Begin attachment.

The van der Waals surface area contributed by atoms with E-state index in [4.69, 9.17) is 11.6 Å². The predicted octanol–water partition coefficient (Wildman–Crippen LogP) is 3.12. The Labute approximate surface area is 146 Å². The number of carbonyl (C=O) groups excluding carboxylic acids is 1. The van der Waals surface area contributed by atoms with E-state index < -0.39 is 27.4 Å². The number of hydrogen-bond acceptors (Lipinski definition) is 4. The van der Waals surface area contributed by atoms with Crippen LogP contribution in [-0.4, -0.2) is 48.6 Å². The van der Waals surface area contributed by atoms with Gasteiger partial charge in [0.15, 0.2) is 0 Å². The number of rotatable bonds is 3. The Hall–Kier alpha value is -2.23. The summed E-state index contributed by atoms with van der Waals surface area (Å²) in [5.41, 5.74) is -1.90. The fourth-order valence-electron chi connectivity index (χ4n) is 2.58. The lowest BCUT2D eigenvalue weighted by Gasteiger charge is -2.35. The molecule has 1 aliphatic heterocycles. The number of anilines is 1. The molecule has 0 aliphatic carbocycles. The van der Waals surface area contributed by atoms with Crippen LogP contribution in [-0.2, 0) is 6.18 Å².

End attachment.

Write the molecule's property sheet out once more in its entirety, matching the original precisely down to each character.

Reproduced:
The van der Waals surface area contributed by atoms with E-state index in [4.69, 9.17) is 11.6 Å². The predicted octanol–water partition coefficient (Wildman–Crippen LogP) is 3.12. The Labute approximate surface area is 146 Å². The number of carbonyl (C=O) groups excluding carboxylic acids is 1. The van der Waals surface area contributed by atoms with E-state index < -0.39 is 27.4 Å². The number of hydrogen-bond acceptors (Lipinski definition) is 4. The van der Waals surface area contributed by atoms with Crippen LogP contribution in [-0.4, -0.2) is 48.6 Å². The van der Waals surface area contributed by atoms with Gasteiger partial charge in [0.15, 0.2) is 0 Å². The number of rotatable bonds is 3. The Hall–Kier alpha value is -2.23. The summed E-state index contributed by atoms with van der Waals surface area (Å²) in [5.41, 5.74) is -1.90. The fourth-order valence-electron chi connectivity index (χ4n) is 2.58. The lowest BCUT2D eigenvalue weighted by Gasteiger charge is -2.35. The molecule has 1 aliphatic heterocycles. The number of anilines is 1. The molecule has 0 aliphatic carbocycles. The van der Waals surface area contributed by atoms with Crippen LogP contribution in [-0.2, 0) is 6.18 Å².